Civic Leadership Spotlight
Elaine DeRosa: Sharing luck and giving back through CEOC
By Deborah Blackwell
Cambridge Community Foundation Correspondent
If it weren’t for the Yellow Pages, a ride from a friend, and some good luck, Elaine DeRosa may not have spent nearly four decades changing lives.
The former executive director of the Cambridge Economic Opportunity Committee (CEOC), who retired March 2018, has always been pretty lucky, and her mission has always been to share it.
DeRosa was the second generation in her Sicilian family to be born in America, and the first to go to college. In her junior year she hitched that ride to Cambridge hoping she might find work for her Springfield College required field placement and landed at CCF who sent her right to CEOC – an organization offering assistance such as housing, health, and food services to less fortunate members residing in the economically diverse community of Cambridge.
“My family were the lucky ones, we had the luck of the draw, the benefits, and we were able to figure it out,” said DeRosa. “But I’ve known my whole life it shouldn’t be the luck of the draw, these are real issues to me. Thank you CCF, it was a remarkable connection.”
When DeRosa arrived at CEOC on that afternoon in 1971, they were in the process of organizing city funding for neighborhood health centers and needed someone to distribute pamphlets. She volunteered, and when she graduated in 1973, by another twist of fate, there was a permanent position open.
“I couldn’t imagine getting paid to do the incredible work of CEOC,” DeRosa said. “We had so many presidents who wanted to get rid of community action, but this was a job I just loved to do.”
The longtime leader of the organization knows that CEOC has made a tremendous difference in the community it serves by finding a way around barriers. Their role is to figure out what to do with the limitations people face, strategize, and find another angle. Programs lead to policy and CEOC’s policy initiatives have made a difference, she said, because advocacy around public policy is about the people, not about the issues.
“We can go through the list of initiatives we championed or co-led with others, but it’s the voice of the people we represent, normally disenfranchised, their voice being heard, that is what makes the difference, the action,” DeRosa said. “You come to us, it’s the whole package. I say proudly and with real pride, we make a difference.”
That difference is always felt, even with decreased funding and centralization. When DeRosa started, there were six neighborhood offices each with planning teams targeting six low-income neighborhoods. The group eventually consolidated to one central office and now maintains 11 employees, servicing the needs of community members in a “one stop” setting.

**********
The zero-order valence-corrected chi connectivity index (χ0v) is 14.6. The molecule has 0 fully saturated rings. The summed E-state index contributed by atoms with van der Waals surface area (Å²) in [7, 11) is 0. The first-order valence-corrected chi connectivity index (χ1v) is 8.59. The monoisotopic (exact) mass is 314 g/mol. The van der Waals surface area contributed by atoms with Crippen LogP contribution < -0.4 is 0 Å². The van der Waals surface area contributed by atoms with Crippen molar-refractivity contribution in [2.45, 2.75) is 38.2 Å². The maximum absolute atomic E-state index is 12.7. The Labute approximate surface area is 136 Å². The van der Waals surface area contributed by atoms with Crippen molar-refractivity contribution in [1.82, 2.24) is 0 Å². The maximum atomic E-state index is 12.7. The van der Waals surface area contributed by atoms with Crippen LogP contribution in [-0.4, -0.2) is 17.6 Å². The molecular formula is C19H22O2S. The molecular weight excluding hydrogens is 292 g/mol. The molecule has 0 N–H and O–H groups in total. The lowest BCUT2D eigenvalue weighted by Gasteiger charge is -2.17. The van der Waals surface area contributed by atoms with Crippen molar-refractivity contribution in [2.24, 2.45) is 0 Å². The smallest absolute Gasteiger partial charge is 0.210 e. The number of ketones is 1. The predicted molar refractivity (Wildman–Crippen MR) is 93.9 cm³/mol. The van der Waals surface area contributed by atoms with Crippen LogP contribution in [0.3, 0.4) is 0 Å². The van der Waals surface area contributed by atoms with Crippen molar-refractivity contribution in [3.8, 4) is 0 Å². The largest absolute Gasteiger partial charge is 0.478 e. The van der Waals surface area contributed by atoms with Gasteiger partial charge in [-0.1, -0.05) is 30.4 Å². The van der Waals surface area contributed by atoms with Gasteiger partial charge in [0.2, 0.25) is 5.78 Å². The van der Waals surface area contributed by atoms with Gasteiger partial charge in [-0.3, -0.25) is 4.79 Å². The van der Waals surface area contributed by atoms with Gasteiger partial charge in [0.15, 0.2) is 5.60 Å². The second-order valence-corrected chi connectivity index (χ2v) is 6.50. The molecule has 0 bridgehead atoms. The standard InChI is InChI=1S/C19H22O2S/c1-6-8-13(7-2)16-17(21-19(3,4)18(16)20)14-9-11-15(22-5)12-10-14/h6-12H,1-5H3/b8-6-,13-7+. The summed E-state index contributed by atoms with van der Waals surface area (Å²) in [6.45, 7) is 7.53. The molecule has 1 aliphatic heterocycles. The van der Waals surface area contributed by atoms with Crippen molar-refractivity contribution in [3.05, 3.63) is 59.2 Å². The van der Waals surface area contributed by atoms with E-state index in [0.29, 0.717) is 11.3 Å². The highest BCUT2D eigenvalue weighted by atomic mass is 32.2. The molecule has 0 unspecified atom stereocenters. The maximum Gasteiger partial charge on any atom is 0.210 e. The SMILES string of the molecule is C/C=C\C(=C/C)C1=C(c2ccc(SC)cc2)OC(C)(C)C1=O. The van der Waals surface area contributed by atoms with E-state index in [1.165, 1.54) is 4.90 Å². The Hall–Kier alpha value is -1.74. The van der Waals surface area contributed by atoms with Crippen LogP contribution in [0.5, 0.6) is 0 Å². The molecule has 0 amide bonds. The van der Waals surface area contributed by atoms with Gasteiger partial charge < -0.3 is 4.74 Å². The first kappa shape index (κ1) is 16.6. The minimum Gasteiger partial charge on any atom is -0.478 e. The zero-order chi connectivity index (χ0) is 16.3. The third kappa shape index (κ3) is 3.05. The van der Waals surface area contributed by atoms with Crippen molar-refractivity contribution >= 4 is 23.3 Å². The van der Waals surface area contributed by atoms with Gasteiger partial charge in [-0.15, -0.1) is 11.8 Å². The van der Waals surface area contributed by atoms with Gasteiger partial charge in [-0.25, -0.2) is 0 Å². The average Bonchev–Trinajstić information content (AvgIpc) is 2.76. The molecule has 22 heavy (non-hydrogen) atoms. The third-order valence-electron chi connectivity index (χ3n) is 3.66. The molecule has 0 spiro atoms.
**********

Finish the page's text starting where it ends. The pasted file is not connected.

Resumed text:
“We have always figured out a way to get laptops, do food stamps, development, FAFSA assistance,” DeRosa said. “Every day you just roll up your sleeves, because we have come up against a pretty sanctioning government. If you’re at the bottom it’s a real slap in the face.”
Although she said she doesn’t have the golden answer, what she has helped CEOC achieve over 40 years has positively impacted the Cambridge community and beyond.
One of their biggest challenges she said, involved a 25-year legislative campaign at the Massachusetts statehouse leading to the preservation of affordable housing units in Cambridge that were originally built with private funds. When laws changed giving developers the opportunity to sell their properties, CEOC worked with the city for public money to keep residents from being displaced.
DeRosa also worked with her staff to create programs around healthcare for women and teens, a family planning program, assistance with abuse, and a 10-week comprehensive sexuality program called “Know Your Body”, initiated in Cambridge Public Schools.
Tina Alu began at CEOC as the sexuality education coordinator and worked alongside DeRosa for 31 years before becoming executive director following DeRosa’s retirement.
“Elaine is a fierce advocate, she saw issues that impacted people and said, ‘what are we going to do to change this to improve people’s lives,’” said Alu. “She was tireless and very skilled. It was never about her or the agency, it was about doing the right thing.”
Geeta Pradhan, president of the Cambridge Community Foundation, said DeRosa has been an amazing advocate for families experiencing inequality for most of the life of the agency.
“This is a group of people who are phenomenally supportive, respectful of their clients, and they are such passionate advocates for people in poverty, in a city with growing income inequality and consistent poverty,” said Pradhan. “This is a really critical role.”
DeRosa may have left her official CEOC role, but she is staying involved in city council and housing issues, and still refers to her work with the agency as “we.”
“I’m not that far away from the organization and now my citizen work will be in collaboration with the agency priorities,” she said. “We have big issues in Cambridge around zoning and around affordable housing, and we need to make sure other voices are heard.”
DeRosa is also enjoying her grandson Ethan Davis’ sports endeavors. She attends every game the Arlington Gibbs School sixth grader plays and likens his team’s enthusiasm to her former organization.
“We were a great team at CEOC, a great staff, we all pulled together, and that’s a great advantage,” said DeRosa. “I’ll continue to be involved in affordable housing work, but in the meantime, my grandson started basketball, and all of this fits into the puzzle of what helps makes success.”